The Digital Media Manifesto
Response to "Comments on Complete draft of Digital Media Manifesto"
Commented text is in italic
The Excutive Summary and Introduction is clear.
One suggestion is that the list of steps at the end of the Introduction could be broken up into two sections.
It is clear as you read on that some of the steps are only policy actions requiring lobbying outside of the DMP, while the remaining steps are technical work that could be accomplished withing the DMP.
Your words seem to make tje DMP a lobbying organisation. This is not the intention. The DMP should, besides developing technical specifications and recommended practices develop "Recommended Actions". These may require some "follow up", but I would hesitate calling them "lobbying".
However at first glance, one could easily fall into the trap of coming to the conclusion "fine, these are admirable goals, but it could hardly be accomplish within the DMP".
Of course individual companies may decide to lobby but I do not think lobbying should be part of the mission of the DMP.
This section is a little long. I guess it is good to guide the reader along with the historial development but I got lost in the forest until I came to the section on "Acting on two fronts to break through"
So I guess the 6 sections prior to that was a result of dicsussions that led to the Action. It was probably useful during the development of the Manifesto, but probably could be moved to an appendix for those who are interested to read further.
As much as those participating in the DMM discussions had benefits from what appear in those sections, so will those who did not take part in the discussions. Don't forget that these matters may appear as "obvious" to us, but they are not for many people outside.
I beieve the last 3 paragraphs are the most relevant to this section. It tells you what the Objectives are and how to get there and the benefits. Hence the DMP.
On the development of RA. How are these RA supposed to work? The problem with the free world is that people are allowed free speech and unfortunately, it may remain just an opinion or policy of the DMP. DMP will need a lot more momentum behind it for this to affect the change, some of which are so deeply entranched in business and governmental policies.
The value of the Recommended Action will stem from two elements: the fact that they are good and the fact that they come from a body that (hopefully) will be supported by the major stakeholders.
To put it bluntly, if I may. Why would the people setting business policies listen to what is being said in the RA. They will carry on with business as usual until, the competitor takes some action or the government legislate it.
I like to take the example of the US. When there are some thorny issues involving different business players (and of course affecting the citizens at large) the government/congress says: you have better find an agreement quickly, or else we will legislate (meaning - my interpretation - we will create such a mess that you will bitterly repent not having found an agreement among yourselves).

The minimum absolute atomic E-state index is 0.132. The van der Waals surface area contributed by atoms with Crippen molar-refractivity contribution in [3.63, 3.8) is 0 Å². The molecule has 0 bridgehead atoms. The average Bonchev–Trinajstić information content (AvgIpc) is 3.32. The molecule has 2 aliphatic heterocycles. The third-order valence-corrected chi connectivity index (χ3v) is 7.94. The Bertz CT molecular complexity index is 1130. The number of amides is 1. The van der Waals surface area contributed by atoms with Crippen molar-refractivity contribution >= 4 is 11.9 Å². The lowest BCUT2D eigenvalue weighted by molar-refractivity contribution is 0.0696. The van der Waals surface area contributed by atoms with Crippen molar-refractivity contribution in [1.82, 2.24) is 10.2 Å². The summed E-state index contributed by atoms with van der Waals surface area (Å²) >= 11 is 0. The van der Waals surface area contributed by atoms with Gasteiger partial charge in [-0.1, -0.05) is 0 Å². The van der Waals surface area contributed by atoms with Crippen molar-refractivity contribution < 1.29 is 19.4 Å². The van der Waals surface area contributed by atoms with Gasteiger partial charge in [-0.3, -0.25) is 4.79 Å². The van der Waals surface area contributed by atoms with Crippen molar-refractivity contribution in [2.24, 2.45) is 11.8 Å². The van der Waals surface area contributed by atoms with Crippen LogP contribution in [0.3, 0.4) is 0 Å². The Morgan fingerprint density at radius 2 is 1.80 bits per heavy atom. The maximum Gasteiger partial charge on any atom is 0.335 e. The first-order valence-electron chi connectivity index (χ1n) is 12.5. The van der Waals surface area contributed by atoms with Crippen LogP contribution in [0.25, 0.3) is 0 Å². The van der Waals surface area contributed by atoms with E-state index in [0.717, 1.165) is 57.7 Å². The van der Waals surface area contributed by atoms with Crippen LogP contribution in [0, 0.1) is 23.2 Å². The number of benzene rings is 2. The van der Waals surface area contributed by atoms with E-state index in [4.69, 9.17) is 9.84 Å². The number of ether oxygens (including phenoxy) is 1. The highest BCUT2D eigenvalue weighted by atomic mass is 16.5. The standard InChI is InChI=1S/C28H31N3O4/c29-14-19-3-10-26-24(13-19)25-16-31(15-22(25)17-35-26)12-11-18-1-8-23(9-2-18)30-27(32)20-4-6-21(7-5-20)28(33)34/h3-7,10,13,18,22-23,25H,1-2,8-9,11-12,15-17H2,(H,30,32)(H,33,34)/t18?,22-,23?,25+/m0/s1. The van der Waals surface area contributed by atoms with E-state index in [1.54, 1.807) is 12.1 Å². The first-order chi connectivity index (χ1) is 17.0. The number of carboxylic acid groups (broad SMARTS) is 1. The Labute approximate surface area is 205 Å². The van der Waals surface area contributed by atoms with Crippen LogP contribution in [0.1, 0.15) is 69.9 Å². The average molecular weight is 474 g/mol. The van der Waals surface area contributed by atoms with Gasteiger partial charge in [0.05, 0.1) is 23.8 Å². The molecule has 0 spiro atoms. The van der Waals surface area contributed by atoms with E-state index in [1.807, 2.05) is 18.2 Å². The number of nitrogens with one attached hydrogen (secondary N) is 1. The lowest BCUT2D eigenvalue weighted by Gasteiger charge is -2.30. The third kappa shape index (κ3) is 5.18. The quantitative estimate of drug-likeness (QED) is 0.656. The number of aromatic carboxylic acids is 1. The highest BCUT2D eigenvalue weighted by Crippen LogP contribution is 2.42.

So, what is the gauge of the success of the RA? Is the scope to draft the RA and then release it to the relevent parties. Any feedback and further action would be more that we can hope for? I am afraid that would be the only posible deliverable for the RA.
Finally on the benefits
The potential benefits to the different parties seems to be a promise of better control over one's rights, better access, potential increase in service offerings. For DMP to be a real revolution, it will need to offer something more. There really needs to be a paradigm shift.
Paradigm shift is a beautiful expression and we are all for it. Read http://contrib.chiariglione.org/030724chiariglione01.htm#Hurdles_in_deciding_digital_content_distribution
to see what current players think of it. To be a credible proposition the DMM needs to look at the first step (which does not mean that people have no dreams of their own).
The mobile communication exploded not because it is fully interoperable or protected the user privacy. In fact, it was the contrary. In the initial stages, none of the telcos have roaming arrangements with one another and you cannot send SMS to someone using a different service provider. And today one is flooded with SPAM, or gets calls in the middle of the night while he/she is on holiday.
However, the mobile communications flourished because it provided a new paradigm.
Yes, but the control remained in the hands of existing players.
The mobile phone is attached to the person, when you call the number you expect the person to answer and not the secretary or someone who happens to be close to the phone. To the user it provides the always connected feeling. It frees the person to conduct his affairs while on the move. To the teenagers, the SMS is a must have as it allows them communicate and express themselves in a manner not possible before.
Personally, I would like to think that there is some revolution in DM. However, for the moment I am resigned to feel the DM is somehow caught in a situation where it is a nice to have but not a must have item.
This is because you want to have your paradigm shift now. Keep it for later.
So likewise, it seems to me that the DMP is saying it would be nice to resolve this problems. I am not hearing a group of industry players saying we must solve this.
15 years ago there was no group of industries asking for MPEG.